Chief Mark Saunders says 35 per cent of the more than 500 charges laid in the first six weeks of ‘Project Community Space’ were related to firearms.

On Monday morning, Saunders provided an update on the11-week project, which was launched in August after the police service received $4.5-million from all three levels of government to combat gun violence and gang activity.

“Over the six weeks, shooting events have decreased 30 per cent compared to the six weeks prior to the start of this project,” Saunders said.

“The project allows for increased presence and visibility in patrol cars and on foot and in areas where street gangs are prevalent.”

While the majority of charges laid so far are firearm-related, Saunders said 11 per cent of charges were for violent offences, including assault, robbery, and sexual offences.

“These results speak to this project being intelligence-led in that officers are in key areas and are able to get to scenes quickly,” Saunders said Monday.

Twelve people free on bail for firearm-related offences were re-arrested over the past six week as a result of the additional resources, he added.

A “bail enforcement surge” was also undertaken, Saunders said, resulting in officers checking up on 876 individuals who are currently out on bail.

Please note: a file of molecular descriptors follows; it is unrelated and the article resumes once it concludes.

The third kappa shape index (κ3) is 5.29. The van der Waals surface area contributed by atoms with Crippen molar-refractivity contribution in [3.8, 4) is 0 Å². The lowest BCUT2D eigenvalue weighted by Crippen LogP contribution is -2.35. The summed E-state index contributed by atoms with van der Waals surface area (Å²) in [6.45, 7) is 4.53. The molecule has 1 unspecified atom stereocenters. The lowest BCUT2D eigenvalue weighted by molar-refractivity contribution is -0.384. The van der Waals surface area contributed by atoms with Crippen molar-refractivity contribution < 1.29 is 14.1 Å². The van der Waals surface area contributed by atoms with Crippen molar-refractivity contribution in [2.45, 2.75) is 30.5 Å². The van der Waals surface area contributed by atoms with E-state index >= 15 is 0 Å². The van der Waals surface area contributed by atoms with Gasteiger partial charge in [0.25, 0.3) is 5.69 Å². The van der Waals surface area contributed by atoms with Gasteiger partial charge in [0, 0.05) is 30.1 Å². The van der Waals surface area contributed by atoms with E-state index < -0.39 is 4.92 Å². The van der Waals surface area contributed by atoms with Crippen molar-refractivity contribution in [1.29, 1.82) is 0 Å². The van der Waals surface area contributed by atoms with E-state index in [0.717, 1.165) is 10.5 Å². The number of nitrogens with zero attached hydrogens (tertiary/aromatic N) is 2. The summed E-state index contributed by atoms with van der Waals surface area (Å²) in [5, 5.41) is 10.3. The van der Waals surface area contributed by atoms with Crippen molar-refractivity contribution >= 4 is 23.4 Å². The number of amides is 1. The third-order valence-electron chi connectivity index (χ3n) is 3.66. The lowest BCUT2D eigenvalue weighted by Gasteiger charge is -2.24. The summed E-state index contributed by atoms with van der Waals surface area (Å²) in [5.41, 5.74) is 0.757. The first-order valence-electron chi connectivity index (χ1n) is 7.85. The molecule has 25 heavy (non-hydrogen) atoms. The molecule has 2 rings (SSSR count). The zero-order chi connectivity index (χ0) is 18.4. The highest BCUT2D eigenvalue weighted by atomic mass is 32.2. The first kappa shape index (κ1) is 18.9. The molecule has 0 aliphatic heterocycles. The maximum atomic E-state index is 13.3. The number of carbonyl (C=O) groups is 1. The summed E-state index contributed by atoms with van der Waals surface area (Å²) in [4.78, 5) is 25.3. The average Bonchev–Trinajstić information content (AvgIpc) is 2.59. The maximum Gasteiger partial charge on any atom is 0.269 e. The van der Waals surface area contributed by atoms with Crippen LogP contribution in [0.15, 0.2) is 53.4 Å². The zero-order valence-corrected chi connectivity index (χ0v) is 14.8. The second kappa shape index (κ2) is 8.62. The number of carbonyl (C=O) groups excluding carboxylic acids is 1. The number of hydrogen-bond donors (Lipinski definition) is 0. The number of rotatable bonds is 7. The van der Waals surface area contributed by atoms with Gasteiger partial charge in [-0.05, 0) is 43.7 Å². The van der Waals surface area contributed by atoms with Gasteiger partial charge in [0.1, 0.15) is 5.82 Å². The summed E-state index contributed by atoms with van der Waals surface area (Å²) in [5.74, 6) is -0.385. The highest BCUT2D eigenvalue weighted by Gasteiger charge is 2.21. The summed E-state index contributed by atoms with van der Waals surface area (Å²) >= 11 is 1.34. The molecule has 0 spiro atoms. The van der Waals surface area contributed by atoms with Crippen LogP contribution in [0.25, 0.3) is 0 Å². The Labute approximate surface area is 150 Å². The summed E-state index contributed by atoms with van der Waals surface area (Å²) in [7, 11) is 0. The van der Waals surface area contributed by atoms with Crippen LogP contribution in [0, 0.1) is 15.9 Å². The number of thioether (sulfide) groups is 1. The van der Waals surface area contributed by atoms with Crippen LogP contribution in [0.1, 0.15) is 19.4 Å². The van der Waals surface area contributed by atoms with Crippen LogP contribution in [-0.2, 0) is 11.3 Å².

“A lot of the criminals that know that we are out there are staying home,” he said, adding that members of the community have reported feeling safer as a result of the additional officers in their communities.

Saunders noted that 38 referrals were made to community agencies, including 17 referrals that were made to a gang exit program.

The project was launched in response to a violent August long weekend where more than a dozen people were shot.

It is scheduled to wrap up on Oct. 31.

More firearms in the streets

Saunders told CP24 during 'The Chief' that more officers are arresting more people with firearms on them specifically handguns.

He said 83 per cent of handguns are coming from the United States while 17 per cent are acquired domestically.

"Five, six years ago, you saw it 50-50 but now it's changed," Saunders said.

He said the rise of handguns in the country is due to monetary reasons.

"If you go to a gun auction or gun stores or the flea market type of sales in a state like Ohio, you can buy a Glock for $300-$400. And you come back here, it's $4,000 right away."

Saunders said criminal groups would be interested in selling and distributing guns with the magnitude of profit that can be made. He said part of stopping these groups is understanding how they continue to enhance their skills and abilities.

He said Toronto police have established a strong partnership with the Canadian Border Services Agency, the Royal Canadian Mounted Police, the Ontario Provincial Police and some law enforcements in the United States.

"We make sure that in order to get that right when it to the firearms being brought into the city that we have a network of agencie and entities that we talk collectively on a regular basis to look at what the trends are, what the new patterns are, and then that way we can be proactive," Saunders said.